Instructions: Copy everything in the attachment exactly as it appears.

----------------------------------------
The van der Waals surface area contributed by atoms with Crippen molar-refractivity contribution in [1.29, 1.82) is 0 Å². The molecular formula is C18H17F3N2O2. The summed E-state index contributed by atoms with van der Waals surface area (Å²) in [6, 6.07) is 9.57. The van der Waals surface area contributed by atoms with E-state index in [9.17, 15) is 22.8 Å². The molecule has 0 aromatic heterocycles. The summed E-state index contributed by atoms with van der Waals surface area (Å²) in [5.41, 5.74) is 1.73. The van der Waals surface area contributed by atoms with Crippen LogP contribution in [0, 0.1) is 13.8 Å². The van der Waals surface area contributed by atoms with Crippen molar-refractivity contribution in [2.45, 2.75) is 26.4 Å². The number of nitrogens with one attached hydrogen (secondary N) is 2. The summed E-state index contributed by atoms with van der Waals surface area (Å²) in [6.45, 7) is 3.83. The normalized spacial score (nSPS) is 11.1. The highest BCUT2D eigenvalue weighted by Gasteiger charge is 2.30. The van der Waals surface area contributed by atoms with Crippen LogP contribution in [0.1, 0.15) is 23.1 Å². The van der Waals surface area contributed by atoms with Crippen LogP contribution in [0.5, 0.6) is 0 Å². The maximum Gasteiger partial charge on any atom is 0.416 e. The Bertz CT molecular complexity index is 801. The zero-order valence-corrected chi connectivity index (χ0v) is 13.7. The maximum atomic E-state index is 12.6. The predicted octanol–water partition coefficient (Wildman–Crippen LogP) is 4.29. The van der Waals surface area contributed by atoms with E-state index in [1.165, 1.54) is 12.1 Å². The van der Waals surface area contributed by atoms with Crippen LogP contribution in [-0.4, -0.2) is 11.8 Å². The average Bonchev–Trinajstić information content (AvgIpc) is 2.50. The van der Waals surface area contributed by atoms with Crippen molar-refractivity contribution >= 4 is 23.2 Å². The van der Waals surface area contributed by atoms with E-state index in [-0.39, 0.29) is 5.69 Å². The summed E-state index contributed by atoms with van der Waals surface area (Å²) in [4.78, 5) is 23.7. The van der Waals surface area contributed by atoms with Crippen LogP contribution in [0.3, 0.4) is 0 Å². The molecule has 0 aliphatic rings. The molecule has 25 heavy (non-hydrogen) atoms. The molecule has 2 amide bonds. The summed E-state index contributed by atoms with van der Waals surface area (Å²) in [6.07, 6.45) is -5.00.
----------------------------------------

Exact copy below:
The van der Waals surface area contributed by atoms with Crippen molar-refractivity contribution in [1.29, 1.82) is 0 Å². The molecular formula is C18H17F3N2O2. The summed E-state index contributed by atoms with van der Waals surface area (Å²) in [6, 6.07) is 9.57. The van der Waals surface area contributed by atoms with E-state index in [9.17, 15) is 22.8 Å². The molecule has 0 aromatic heterocycles. The summed E-state index contributed by atoms with van der Waals surface area (Å²) in [5.41, 5.74) is 1.73. The van der Waals surface area contributed by atoms with Crippen LogP contribution in [0, 0.1) is 13.8 Å². The van der Waals surface area contributed by atoms with Crippen molar-refractivity contribution in [2.45, 2.75) is 26.4 Å². The number of nitrogens with one attached hydrogen (secondary N) is 2. The summed E-state index contributed by atoms with van der Waals surface area (Å²) in [6.45, 7) is 3.83. The normalized spacial score (nSPS) is 11.1. The highest BCUT2D eigenvalue weighted by Gasteiger charge is 2.30. The van der Waals surface area contributed by atoms with Crippen LogP contribution in [0.1, 0.15) is 23.1 Å². The van der Waals surface area contributed by atoms with Crippen LogP contribution in [0.5, 0.6) is 0 Å². The maximum Gasteiger partial charge on any atom is 0.416 e. The Bertz CT molecular complexity index is 801. The zero-order valence-corrected chi connectivity index (χ0v) is 13.7. The maximum atomic E-state index is 12.6. The predicted octanol–water partition coefficient (Wildman–Crippen LogP) is 4.29. The van der Waals surface area contributed by atoms with E-state index in [1.165, 1.54) is 12.1 Å². The van der Waals surface area contributed by atoms with Crippen LogP contribution in [-0.4, -0.2) is 11.8 Å². The average Bonchev–Trinajstić information content (AvgIpc) is 2.50. The van der Waals surface area contributed by atoms with Crippen molar-refractivity contribution >= 4 is 23.2 Å². The van der Waals surface area contributed by atoms with E-state index in [-0.39, 0.29) is 5.69 Å². The summed E-state index contributed by atoms with van der Waals surface area (Å²) in [4.78, 5) is 23.7. The van der Waals surface area contributed by atoms with Crippen LogP contribution in [0.3, 0.4) is 0 Å². The molecule has 0 aliphatic rings. The molecule has 25 heavy (non-hydrogen) atoms. The molecule has 2 amide bonds. The summed E-state index contributed by atoms with van der Waals surface area (Å²) in [6.07, 6.45) is -5.00.